Tending the Wild Ron Goode

“You have to know how to work with fire,” Goode says, shown seated among the brush at Mariposa Ranch in Clovis, California. “I take my young ones out—smell the smoke. Smell it!” He continues as a hint of his song lingers in the background, “That’s grass fire. Smell the smoke! That’s a house burning. Smell the smoke! That’s tires burning. That’s a wood fireplace burning. You should be able to smell every different kind of smoke. The animals teach their young to do that and if there’s no fire, they can’t teach them to do that. That’s why we have to burn. That’s why we have to keep the fires going.”

Walking the area with tribal council member Jesse Valdez (North Fork Mono), Goode explains how the careful application of fire can increase fruit and seed production from bushes and promote new tree and bush growth with naturally enhanced resources for making baskets and medicine.

cultural burn

But today’s fire suppression methods have been detrimental to cultural burning efforts, resulting in dense forest situations with high tree mortality due to disease, insect infestations, and large-scale wildfires, Goode says.

“You need to be able to see through the trees,” Goode says. “The concept we are bringing forth when we work out on the land is this open concept.” He then says, pointing to the weaving of a baby basket, “When the baby is inside the basket, look through the basket. See the world! See through the basket to the outer world. See through the forest. See through from this world to the next world. Always the ability to see through.”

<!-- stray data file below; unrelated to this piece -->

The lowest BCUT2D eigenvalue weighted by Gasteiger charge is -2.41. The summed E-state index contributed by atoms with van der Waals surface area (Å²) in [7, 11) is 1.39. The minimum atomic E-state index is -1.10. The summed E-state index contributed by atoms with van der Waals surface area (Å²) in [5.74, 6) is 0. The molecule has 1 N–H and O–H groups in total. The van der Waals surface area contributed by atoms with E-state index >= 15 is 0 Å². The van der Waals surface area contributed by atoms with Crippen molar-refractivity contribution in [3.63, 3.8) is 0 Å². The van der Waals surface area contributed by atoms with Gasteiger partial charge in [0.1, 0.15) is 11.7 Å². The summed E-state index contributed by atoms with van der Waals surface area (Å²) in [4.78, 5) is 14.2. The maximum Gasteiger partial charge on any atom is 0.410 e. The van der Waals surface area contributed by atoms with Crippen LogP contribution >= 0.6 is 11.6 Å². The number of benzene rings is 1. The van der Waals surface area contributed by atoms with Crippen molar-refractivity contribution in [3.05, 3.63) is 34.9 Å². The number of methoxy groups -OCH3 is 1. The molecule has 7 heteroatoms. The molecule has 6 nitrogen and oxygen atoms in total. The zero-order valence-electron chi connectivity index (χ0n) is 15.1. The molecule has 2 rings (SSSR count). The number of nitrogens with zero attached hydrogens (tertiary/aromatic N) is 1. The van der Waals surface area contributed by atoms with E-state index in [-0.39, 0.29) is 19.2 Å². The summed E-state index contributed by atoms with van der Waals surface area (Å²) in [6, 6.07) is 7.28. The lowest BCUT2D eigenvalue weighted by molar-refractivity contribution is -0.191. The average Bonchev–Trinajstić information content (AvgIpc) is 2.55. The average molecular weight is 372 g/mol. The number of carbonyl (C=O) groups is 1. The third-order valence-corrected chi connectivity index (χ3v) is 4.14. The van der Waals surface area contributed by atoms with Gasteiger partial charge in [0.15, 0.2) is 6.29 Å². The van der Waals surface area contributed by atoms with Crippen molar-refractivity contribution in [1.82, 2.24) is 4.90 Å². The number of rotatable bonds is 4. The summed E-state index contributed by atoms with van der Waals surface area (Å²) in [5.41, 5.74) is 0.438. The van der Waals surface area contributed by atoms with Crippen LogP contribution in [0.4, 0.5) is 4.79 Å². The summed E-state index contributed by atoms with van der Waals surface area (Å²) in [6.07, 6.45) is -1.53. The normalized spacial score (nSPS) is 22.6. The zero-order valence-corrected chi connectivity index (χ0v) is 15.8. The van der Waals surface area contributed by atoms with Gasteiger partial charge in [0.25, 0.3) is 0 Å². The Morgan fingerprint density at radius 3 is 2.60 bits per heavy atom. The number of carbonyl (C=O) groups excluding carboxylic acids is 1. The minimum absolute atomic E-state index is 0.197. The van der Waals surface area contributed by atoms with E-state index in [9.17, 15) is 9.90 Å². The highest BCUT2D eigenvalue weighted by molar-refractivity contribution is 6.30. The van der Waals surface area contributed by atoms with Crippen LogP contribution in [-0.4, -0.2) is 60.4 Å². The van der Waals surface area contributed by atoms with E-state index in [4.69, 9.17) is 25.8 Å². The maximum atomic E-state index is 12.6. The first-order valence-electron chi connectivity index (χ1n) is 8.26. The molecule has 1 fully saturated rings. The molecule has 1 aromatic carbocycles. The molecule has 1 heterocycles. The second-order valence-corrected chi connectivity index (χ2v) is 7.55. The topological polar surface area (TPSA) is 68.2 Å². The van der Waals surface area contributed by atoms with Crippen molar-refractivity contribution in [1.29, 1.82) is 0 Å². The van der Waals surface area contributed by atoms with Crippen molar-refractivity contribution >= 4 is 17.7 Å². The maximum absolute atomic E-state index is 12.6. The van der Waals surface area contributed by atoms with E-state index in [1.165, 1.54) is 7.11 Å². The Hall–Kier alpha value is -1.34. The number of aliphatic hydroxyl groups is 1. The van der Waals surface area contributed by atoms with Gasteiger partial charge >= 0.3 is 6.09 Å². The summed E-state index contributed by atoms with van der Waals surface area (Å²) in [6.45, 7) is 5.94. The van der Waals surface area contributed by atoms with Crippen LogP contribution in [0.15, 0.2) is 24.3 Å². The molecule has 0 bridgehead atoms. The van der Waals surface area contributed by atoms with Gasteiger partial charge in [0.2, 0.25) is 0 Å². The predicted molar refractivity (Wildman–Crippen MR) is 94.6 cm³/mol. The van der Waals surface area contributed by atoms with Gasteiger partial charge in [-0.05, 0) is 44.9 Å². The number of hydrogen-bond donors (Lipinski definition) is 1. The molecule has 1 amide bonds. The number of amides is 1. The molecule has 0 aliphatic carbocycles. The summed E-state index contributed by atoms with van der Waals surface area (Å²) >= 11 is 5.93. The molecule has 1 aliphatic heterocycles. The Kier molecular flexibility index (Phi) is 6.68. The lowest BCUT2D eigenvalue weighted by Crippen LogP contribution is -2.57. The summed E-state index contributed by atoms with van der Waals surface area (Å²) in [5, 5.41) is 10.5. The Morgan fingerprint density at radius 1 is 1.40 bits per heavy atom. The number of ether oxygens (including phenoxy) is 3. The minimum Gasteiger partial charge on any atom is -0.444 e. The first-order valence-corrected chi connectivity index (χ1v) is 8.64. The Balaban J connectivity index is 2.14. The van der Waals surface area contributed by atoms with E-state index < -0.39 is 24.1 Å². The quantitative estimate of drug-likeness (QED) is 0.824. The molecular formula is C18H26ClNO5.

Tending the Wild Basket 2

Jared Dahl Aldern, Ph.D. EPA Program Manager, Cold Springs Rancheria of Mono Indians, dates current modern forest service and CalFire fire suppression policies back to the times of Spanish conquest in the Americas. He says during the episode that the Spanish view of Indigenous cultural burning was one of recklessness  by “primitive” people. “Fire suppression is very much tied up with social and political oppression of Native American people.” He continues, saying that the forest service wanted to maximize the amount of trees per acre, changing the landscape by placing thin trees in the wide spaces that had been maintained for thousands of years by Indigenous fires. “By suppressing fire and keeping people from lighting cultural burns, you’ve built up the fuel over time, and that’s what has led to a situation today where the forest is full of trees, but really closely packed and ready for that spark and for a huge wildfire to start at any time.”